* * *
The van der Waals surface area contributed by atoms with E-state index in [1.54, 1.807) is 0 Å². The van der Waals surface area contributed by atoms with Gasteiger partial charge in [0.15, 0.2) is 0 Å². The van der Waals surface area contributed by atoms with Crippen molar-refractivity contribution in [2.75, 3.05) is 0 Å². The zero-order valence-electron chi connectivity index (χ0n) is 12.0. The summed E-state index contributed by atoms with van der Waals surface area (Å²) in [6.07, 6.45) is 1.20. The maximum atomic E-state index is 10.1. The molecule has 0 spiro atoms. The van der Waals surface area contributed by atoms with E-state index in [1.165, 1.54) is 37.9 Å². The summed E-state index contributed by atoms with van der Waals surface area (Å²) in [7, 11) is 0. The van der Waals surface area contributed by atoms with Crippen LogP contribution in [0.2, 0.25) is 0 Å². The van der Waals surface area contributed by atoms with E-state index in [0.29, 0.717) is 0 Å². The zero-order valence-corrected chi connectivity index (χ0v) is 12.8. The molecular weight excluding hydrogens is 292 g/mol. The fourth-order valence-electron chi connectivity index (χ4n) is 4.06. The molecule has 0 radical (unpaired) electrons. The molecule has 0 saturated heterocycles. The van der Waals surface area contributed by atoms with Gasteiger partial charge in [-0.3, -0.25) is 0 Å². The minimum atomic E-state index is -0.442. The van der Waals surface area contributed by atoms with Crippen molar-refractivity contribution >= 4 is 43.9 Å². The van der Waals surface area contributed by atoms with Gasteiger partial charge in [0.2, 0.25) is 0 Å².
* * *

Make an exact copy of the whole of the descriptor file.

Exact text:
The van der Waals surface area contributed by atoms with E-state index in [1.54, 1.807) is 0 Å². The van der Waals surface area contributed by atoms with Gasteiger partial charge in [0.15, 0.2) is 0 Å². The van der Waals surface area contributed by atoms with Crippen molar-refractivity contribution in [2.75, 3.05) is 0 Å². The zero-order valence-electron chi connectivity index (χ0n) is 12.0. The summed E-state index contributed by atoms with van der Waals surface area (Å²) in [6.07, 6.45) is 1.20. The maximum atomic E-state index is 10.1. The molecule has 0 spiro atoms. The van der Waals surface area contributed by atoms with E-state index in [1.165, 1.54) is 37.9 Å². The summed E-state index contributed by atoms with van der Waals surface area (Å²) in [7, 11) is 0. The van der Waals surface area contributed by atoms with Crippen LogP contribution in [0.2, 0.25) is 0 Å². The van der Waals surface area contributed by atoms with E-state index in [0.29, 0.717) is 0 Å². The zero-order valence-corrected chi connectivity index (χ0v) is 12.8. The molecular weight excluding hydrogens is 292 g/mol. The fourth-order valence-electron chi connectivity index (χ4n) is 4.06. The molecule has 0 radical (unpaired) electrons. The molecule has 0 saturated heterocycles. The van der Waals surface area contributed by atoms with Gasteiger partial charge in [-0.3, -0.25) is 0 Å². The minimum atomic E-state index is -0.442. The van der Waals surface area contributed by atoms with Crippen molar-refractivity contribution >= 4 is 43.9 Å². The van der Waals surface area contributed by atoms with Gasteiger partial charge in [0.2, 0.25) is 0 Å².